President John Mahama
Policy think tank, IMANI, has blown the lid on an alleged secret deal between the John Mahama administration and American lobbyist firm Jefferson Waterman International LLC (JWI), to project a positive image of the country to the United States government, in spite of the country’s severe economic challenges.
JWI is alleged to have strong links with the USA’s international espionage institution, the Central Intelligence Agency (CIA).
According to Franklin Cudjoe, Executive Director of IMANI, in a statement issued on Monday, the American firm’s clandestine contract with the government, which failed to seek the advice of the Attorney General before signing the agreement, will cost the country a whopping $5 million annually.
The scope of the contract includes helping the government in the Millennium Challenge Account (MCA) processes although this multi-million dollar MCA deal with the US had been sealed by the previous New Patriotic Party (NPP) administration.
‘We are all aware that work on MCC has long been done. In fact there was only technical work standing between Ghana and a new MCA Compact, not fresh lobbying. The US authorities had no need of lobbying firms telling them about Ghana’s positives as they already knew of the country’s track-record in managing the first compact,’ Franklin asserted.
‘Or is the assumption that our international reputation, especially in the US, has deteriorated to the extent that only lobbyists can save a deal already in the works?’ Franklin asked.
Insight Into Contract
Investigations by DAILY GUIDE reveal that the deal with JWI was signed on April 30, 2014 by the Chief of Staff, Prosper Bani, and Charles Waterman, the Chief Executive Officer of the lobby group.
Even though details of the agreement with JWI has been made extremely inaccessible in Ghana, contents of the deal can be found on the US Department of Justice website where the firm is compelled under the USA’s Foreign Agents Registration Act to file all international agreements.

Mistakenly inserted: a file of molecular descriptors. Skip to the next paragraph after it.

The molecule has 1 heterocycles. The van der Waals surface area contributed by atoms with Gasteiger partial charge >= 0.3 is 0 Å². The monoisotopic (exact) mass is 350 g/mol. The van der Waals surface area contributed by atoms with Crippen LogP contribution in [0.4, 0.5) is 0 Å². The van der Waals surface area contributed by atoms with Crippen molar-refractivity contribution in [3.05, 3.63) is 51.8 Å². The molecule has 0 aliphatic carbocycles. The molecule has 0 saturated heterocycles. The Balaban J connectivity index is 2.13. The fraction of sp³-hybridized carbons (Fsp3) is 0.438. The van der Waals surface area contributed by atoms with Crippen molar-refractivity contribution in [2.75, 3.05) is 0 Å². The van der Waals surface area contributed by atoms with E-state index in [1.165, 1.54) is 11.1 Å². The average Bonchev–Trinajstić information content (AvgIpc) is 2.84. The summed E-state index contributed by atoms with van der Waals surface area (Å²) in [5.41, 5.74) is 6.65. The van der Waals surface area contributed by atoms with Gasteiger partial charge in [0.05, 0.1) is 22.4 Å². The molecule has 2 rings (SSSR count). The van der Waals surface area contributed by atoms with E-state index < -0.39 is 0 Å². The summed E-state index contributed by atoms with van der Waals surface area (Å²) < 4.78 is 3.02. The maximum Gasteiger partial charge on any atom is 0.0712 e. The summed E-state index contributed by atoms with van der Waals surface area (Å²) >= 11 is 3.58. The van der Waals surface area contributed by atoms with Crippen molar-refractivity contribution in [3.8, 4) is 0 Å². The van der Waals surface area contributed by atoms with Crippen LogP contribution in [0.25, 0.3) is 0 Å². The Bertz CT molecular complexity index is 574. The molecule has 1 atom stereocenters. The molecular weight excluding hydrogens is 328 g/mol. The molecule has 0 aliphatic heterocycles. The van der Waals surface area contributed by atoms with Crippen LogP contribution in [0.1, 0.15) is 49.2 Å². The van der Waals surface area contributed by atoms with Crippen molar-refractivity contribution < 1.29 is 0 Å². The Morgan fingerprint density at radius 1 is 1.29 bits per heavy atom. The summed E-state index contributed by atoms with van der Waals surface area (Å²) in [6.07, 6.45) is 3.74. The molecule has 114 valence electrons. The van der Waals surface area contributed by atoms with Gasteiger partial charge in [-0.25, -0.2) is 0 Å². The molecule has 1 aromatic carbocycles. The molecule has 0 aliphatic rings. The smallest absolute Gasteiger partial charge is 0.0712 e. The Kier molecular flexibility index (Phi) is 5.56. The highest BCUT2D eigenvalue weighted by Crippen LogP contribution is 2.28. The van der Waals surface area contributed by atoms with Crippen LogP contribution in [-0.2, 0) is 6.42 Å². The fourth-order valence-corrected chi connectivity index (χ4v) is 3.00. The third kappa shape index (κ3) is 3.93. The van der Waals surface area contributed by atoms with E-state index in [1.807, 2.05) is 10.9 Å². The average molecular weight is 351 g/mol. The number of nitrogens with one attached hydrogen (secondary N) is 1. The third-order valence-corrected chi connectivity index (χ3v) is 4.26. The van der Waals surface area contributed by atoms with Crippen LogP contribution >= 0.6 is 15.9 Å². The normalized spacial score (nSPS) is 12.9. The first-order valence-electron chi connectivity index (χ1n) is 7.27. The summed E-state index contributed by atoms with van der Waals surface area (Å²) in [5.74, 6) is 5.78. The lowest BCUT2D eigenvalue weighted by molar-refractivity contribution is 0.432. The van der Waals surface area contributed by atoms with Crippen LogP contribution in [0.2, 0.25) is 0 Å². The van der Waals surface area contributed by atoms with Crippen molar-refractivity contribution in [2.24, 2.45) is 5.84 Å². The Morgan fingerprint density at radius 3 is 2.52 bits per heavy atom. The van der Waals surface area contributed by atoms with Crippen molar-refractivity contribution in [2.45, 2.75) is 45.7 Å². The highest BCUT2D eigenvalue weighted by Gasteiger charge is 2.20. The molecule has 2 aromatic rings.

Under the agreement, JWI ‘shall render various professional, strategic counsel, and public relations services to assist the Government in maximising the benefits received from its many accomplishments and in improving its relationship with the Government of the United States,’ the agreement signed by Chief of Staff, Prosper Bani, and Charles Waterman stated.
The term of the agreement stated also that it is for a 12-month period commencing from April 30, 2014.
Also in the agreement, the Government of Ghana will pay JWI a retainer fee of $500,000 ‘for each 12-month term, payable in advance, upon the signing of this Agreement and at subsequent 12-month intervals….’
Details of the full contract are sketchy as that was not on the website.
Apparently, in January 2011, the then John Atta Mills administration engaged the same firm to among other things, assist Ghanaian representatives in obtaining access to US government department and individuals with interest in Ghana; establish positive relationship with major electronic and print media in an attempt to project a positive image for Ghana on the international scene.
The deal also required JWI to link Ghanaian officials with members of the US Congress.
The ruling National Democratic Congress (NDC), before assuming power, had been a strong critic of contracting government business to international lobbyists.
‘This was curious because the ruling party, when in opposition, stridently criticised the practice, questioned the value, and lamented the amount of money spent on such exercises. They argued that the maintenance of a full diplomatic mission in the United States (in both New York and Washington DC, in fact) was sufficient to represent the full range of our interests in the United States, not least also because of the large diaspora of Ghanaian professionals, many of whom have deep connections across the political and economic landscape in that country,’ Mr. Cudjoe charged.
It is unclear why the John Mahama administration is desperate to employ the services of international lobbyists, but critics have concluded that it is due to the rapidly deteriorating image of the country, given its dire economic situation caused by runaway budget deficit, escalating inflation rate, depreciating local currency and a generally high cost of living.
‘Given that this matter of paid lobbyists has come up before, one would have expected greater transparency on the part of the Administration in handling this matter. Yet, the Government did not so much as publish a single announcement. There was no international competitive bidding. Even if not by advertisement in the international press, a qualified bidding process could have been done by inviting several eligible lobby firms to submit expressions of interest,’ the IMANI boss stated.
IMANI disclosed that JWI flunked a similar lobbying contract with Gambia after the West African country had sunk huge funds into the deal.
Franklin Cudjoe asked: ‘Did the Government take careful note of the experience of Gambia, which after spending millions of dollars on a deal with JWI found out that few concrete results were being delivered, and consequently had to abrogate the contract?’
By Raphael Ofori-Adeniran
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